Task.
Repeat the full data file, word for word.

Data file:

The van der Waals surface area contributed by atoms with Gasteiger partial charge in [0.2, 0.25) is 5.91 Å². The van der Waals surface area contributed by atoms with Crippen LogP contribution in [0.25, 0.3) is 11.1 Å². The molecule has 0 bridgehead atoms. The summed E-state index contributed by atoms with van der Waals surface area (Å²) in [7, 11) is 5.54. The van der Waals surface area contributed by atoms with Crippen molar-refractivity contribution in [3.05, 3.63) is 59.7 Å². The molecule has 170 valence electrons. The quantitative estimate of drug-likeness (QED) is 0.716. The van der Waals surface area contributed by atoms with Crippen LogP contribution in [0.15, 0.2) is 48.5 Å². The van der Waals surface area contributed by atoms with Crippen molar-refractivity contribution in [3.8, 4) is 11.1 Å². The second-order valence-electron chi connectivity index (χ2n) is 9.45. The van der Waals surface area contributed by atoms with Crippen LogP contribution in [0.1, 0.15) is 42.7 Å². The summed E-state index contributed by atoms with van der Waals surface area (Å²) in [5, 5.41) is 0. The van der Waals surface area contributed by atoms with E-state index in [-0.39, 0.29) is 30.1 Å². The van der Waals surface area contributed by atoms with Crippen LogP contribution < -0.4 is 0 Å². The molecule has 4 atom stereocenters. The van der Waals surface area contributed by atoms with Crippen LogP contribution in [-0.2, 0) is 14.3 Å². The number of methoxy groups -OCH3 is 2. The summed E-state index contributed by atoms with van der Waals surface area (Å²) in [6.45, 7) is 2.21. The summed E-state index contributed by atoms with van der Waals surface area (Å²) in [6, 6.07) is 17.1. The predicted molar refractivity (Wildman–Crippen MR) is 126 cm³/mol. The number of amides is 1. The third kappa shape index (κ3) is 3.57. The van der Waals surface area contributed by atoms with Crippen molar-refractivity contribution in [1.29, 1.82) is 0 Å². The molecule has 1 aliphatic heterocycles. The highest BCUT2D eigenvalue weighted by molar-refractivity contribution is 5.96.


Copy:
The van der Waals surface area contributed by atoms with Gasteiger partial charge in [0.2, 0.25) is 5.91 Å². The van der Waals surface area contributed by atoms with Crippen LogP contribution in [0.25, 0.3) is 11.1 Å². The molecule has 0 bridgehead atoms. The summed E-state index contributed by atoms with van der Waals surface area (Å²) in [7, 11) is 5.54. The van der Waals surface area contributed by atoms with Crippen molar-refractivity contribution in [3.05, 3.63) is 59.7 Å². The molecule has 170 valence electrons. The quantitative estimate of drug-likeness (QED) is 0.716. The van der Waals surface area contributed by atoms with Crippen LogP contribution in [0.15, 0.2) is 48.5 Å². The van der Waals surface area contributed by atoms with Crippen molar-refractivity contribution in [3.8, 4) is 11.1 Å². The second-order valence-electron chi connectivity index (χ2n) is 9.45. The van der Waals surface area contributed by atoms with Crippen LogP contribution in [0.1, 0.15) is 42.7 Å². The summed E-state index contributed by atoms with van der Waals surface area (Å²) in [5, 5.41) is 0. The van der Waals surface area contributed by atoms with E-state index in [-0.39, 0.29) is 30.1 Å². The van der Waals surface area contributed by atoms with Crippen LogP contribution < -0.4 is 0 Å². The molecule has 4 atom stereocenters. The van der Waals surface area contributed by atoms with Crippen LogP contribution in [-0.2, 0) is 14.3 Å². The number of methoxy groups -OCH3 is 2. The summed E-state index contributed by atoms with van der Waals surface area (Å²) in [6.45, 7) is 2.21. The summed E-state index contributed by atoms with van der Waals surface area (Å²) in [6, 6.07) is 17.1. The predicted molar refractivity (Wildman–Crippen MR) is 126 cm³/mol. The number of amides is 1. The third kappa shape index (κ3) is 3.57. The van der Waals surface area contributed by atoms with Crippen molar-refractivity contribution in [1.29, 1.82) is 0 Å². The molecule has 1 aliphatic heterocycles. The highest BCUT2D eigenvalue weighted by molar-refractivity contribution is 5.96.